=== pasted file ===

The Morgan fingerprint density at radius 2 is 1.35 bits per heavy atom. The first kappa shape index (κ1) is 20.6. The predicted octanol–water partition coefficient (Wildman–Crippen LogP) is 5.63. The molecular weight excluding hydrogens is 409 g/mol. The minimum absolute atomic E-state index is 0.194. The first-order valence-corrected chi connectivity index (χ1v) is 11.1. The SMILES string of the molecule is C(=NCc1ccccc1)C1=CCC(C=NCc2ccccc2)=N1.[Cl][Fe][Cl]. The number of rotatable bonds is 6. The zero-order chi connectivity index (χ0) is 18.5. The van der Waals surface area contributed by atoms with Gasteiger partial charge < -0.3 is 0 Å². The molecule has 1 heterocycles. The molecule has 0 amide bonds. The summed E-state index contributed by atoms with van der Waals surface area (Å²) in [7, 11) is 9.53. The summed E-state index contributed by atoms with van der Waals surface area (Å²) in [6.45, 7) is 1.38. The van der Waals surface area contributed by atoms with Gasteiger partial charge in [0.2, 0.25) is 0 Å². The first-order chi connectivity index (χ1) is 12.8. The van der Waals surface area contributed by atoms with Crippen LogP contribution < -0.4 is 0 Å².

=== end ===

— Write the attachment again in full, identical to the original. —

The Morgan fingerprint density at radius 2 is 1.35 bits per heavy atom. The first kappa shape index (κ1) is 20.6. The predicted octanol–water partition coefficient (Wildman–Crippen LogP) is 5.63. The molecular weight excluding hydrogens is 409 g/mol. The minimum absolute atomic E-state index is 0.194. The first-order valence-corrected chi connectivity index (χ1v) is 11.1. The SMILES string of the molecule is C(=NCc1ccccc1)C1=CCC(C=NCc2ccccc2)=N1.[Cl][Fe][Cl]. The number of rotatable bonds is 6. The zero-order chi connectivity index (χ0) is 18.5. The van der Waals surface area contributed by atoms with Gasteiger partial charge < -0.3 is 0 Å². The molecule has 1 heterocycles. The molecule has 0 amide bonds. The summed E-state index contributed by atoms with van der Waals surface area (Å²) in [7, 11) is 9.53. The summed E-state index contributed by atoms with van der Waals surface area (Å²) in [6.45, 7) is 1.38. The van der Waals surface area contributed by atoms with Gasteiger partial charge in [0.2, 0.25) is 0 Å². The first-order chi connectivity index (χ1) is 12.8. The van der Waals surface area contributed by atoms with Crippen LogP contribution < -0.4 is 0 Å².